Offering musical instruments that make different sounds is perfect for this stage of development. These are a few of the ones we loved and I will link a few more ideas and suggestions.
These pat bells are perfect for little hands to make music with. I set them up on a tray and showed my twins how to use them. They can pat the top and make the bell ring. Each bell is a different note. The set is one octave. This will be a material that will last for many years I can tell. It came with a little song booklet as well which will be perfect as they grow into wanting to play some songs they know with the bells.
A xylophone is another great material for enhancing your music collection. This xylophone has the notes named on each bar, and the colors coordinate to the pat bells, which I like.
Other Instrument Recommendations
Coin Drop with Drawer
The coin drop will follow after the object permanence box. It is a much more challenging puzzle comparatively because it requires the child to have the disk in the proper position for it to go through the slot. Opening and closing the drawer is a fun point of interest as well. You could easily DIY this activity as well. Just use some poker chips and cut a slit into a shoe box or container.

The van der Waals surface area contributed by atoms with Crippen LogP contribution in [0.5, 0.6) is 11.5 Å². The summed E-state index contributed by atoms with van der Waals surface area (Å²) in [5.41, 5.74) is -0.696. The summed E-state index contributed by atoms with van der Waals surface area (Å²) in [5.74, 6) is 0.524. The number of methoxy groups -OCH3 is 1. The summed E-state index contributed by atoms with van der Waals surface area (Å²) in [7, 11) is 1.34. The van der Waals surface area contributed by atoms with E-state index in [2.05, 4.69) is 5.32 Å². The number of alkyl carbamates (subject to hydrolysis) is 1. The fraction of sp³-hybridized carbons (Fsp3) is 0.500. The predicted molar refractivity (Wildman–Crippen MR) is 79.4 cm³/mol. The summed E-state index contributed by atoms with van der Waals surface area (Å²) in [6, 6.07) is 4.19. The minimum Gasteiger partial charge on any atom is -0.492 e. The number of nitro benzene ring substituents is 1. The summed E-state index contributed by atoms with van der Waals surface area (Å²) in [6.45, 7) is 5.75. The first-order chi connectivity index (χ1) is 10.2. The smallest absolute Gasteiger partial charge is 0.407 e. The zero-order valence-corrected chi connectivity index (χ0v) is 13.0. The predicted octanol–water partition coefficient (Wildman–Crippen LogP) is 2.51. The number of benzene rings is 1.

This activity requires lots of fine motor work and problem-solving skills to get the coin into the box. I noticed one day it causing more frustration than enjoyment so I switched it back out with the object permanence box. Observation is key to knowing what is working and what may need to wait a few more weeks. Especially with an activity like this, make sure to model how to use it and repeat this often.
Wooden Knobbed Puzzles
Finding some quality puzzles with large knobs is ideal for this age. They can grasp the knob to pull the puzzle piece out. At this stage, they are more interested in pulling the pieces out of the frame rather than replacing them. I find my role often is to reset the puzzle pieces so that they can repeat the process.
Cubes on a Dowel